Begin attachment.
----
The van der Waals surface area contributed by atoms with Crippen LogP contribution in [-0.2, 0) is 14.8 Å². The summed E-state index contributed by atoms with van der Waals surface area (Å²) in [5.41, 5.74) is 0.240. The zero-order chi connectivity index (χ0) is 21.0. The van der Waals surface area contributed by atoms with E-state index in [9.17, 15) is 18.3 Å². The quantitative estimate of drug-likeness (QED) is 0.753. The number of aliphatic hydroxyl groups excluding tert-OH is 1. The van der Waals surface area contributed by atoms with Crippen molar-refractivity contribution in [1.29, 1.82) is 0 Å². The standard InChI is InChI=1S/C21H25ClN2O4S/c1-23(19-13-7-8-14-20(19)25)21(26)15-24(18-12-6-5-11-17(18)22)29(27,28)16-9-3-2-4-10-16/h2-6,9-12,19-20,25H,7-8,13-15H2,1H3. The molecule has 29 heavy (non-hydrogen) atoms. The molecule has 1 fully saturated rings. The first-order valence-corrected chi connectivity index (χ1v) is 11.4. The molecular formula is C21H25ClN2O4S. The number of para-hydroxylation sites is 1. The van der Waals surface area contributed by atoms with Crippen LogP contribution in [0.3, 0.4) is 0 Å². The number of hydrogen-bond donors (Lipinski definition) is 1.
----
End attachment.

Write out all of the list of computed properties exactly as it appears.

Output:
The van der Waals surface area contributed by atoms with Crippen LogP contribution in [-0.2, 0) is 14.8 Å². The summed E-state index contributed by atoms with van der Waals surface area (Å²) in [5.41, 5.74) is 0.240. The zero-order chi connectivity index (χ0) is 21.0. The van der Waals surface area contributed by atoms with E-state index in [9.17, 15) is 18.3 Å². The quantitative estimate of drug-likeness (QED) is 0.753. The number of aliphatic hydroxyl groups excluding tert-OH is 1. The van der Waals surface area contributed by atoms with Crippen molar-refractivity contribution in [1.29, 1.82) is 0 Å². The standard InChI is InChI=1S/C21H25ClN2O4S/c1-23(19-13-7-8-14-20(19)25)21(26)15-24(18-12-6-5-11-17(18)22)29(27,28)16-9-3-2-4-10-16/h2-6,9-12,19-20,25H,7-8,13-15H2,1H3. The molecule has 29 heavy (non-hydrogen) atoms. The molecule has 1 fully saturated rings. The first-order valence-corrected chi connectivity index (χ1v) is 11.4. The molecular formula is C21H25ClN2O4S. The number of para-hydroxylation sites is 1. The van der Waals surface area contributed by atoms with Crippen LogP contribution in [0.3, 0.4) is 0 Å². The number of hydrogen-bond donors (Lipinski definition) is 1.